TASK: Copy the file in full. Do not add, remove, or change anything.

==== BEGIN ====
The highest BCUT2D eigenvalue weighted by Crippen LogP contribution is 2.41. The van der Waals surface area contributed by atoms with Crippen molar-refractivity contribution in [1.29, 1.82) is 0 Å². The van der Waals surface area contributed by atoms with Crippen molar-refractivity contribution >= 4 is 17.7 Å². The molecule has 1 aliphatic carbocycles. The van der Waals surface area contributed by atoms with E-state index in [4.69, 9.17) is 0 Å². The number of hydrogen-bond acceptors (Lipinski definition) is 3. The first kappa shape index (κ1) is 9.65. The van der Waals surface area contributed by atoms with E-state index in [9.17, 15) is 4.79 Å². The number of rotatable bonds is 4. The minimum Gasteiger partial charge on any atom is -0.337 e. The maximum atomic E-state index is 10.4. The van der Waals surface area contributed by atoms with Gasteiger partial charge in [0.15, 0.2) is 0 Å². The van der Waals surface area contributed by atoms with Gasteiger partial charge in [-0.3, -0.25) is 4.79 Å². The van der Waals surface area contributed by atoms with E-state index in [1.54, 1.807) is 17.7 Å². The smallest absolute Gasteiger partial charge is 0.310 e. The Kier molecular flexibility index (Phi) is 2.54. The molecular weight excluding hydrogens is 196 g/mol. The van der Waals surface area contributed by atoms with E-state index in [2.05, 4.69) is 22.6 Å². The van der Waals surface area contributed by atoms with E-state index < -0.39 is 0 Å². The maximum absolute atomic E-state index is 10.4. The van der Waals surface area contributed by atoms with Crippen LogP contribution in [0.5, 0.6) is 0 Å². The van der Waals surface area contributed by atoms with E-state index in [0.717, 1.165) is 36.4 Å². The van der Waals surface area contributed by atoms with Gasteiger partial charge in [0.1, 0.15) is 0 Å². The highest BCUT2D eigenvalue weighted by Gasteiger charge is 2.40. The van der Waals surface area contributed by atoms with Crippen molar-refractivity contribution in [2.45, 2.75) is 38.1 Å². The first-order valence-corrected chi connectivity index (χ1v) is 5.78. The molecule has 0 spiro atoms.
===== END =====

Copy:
The highest BCUT2D eigenvalue weighted by Crippen LogP contribution is 2.41. The van der Waals surface area contributed by atoms with Crippen molar-refractivity contribution in [1.29, 1.82) is 0 Å². The van der Waals surface area contributed by atoms with Crippen molar-refractivity contribution >= 4 is 17.7 Å². The molecule has 1 aliphatic carbocycles. The van der Waals surface area contributed by atoms with E-state index in [4.69, 9.17) is 0 Å². The number of hydrogen-bond acceptors (Lipinski definition) is 3. The first kappa shape index (κ1) is 9.65. The van der Waals surface area contributed by atoms with E-state index in [9.17, 15) is 4.79 Å². The number of rotatable bonds is 4. The minimum Gasteiger partial charge on any atom is -0.337 e. The maximum atomic E-state index is 10.4. The van der Waals surface area contributed by atoms with Gasteiger partial charge in [0.15, 0.2) is 0 Å². The van der Waals surface area contributed by atoms with Gasteiger partial charge in [-0.3, -0.25) is 4.79 Å². The van der Waals surface area contributed by atoms with E-state index in [1.54, 1.807) is 17.7 Å². The smallest absolute Gasteiger partial charge is 0.310 e. The Kier molecular flexibility index (Phi) is 2.54. The molecular weight excluding hydrogens is 196 g/mol. The van der Waals surface area contributed by atoms with E-state index in [2.05, 4.69) is 22.6 Å². The van der Waals surface area contributed by atoms with E-state index < -0.39 is 0 Å². The maximum absolute atomic E-state index is 10.4. The van der Waals surface area contributed by atoms with Crippen LogP contribution in [0.5, 0.6) is 0 Å². The van der Waals surface area contributed by atoms with E-state index in [0.717, 1.165) is 36.4 Å². The van der Waals surface area contributed by atoms with Gasteiger partial charge in [0.1, 0.15) is 0 Å². The highest BCUT2D eigenvalue weighted by Gasteiger charge is 2.40. The van der Waals surface area contributed by atoms with Crippen molar-refractivity contribution in [2.45, 2.75) is 38.1 Å². The first-order valence-corrected chi connectivity index (χ1v) is 5.78. The molecule has 0 spiro atoms.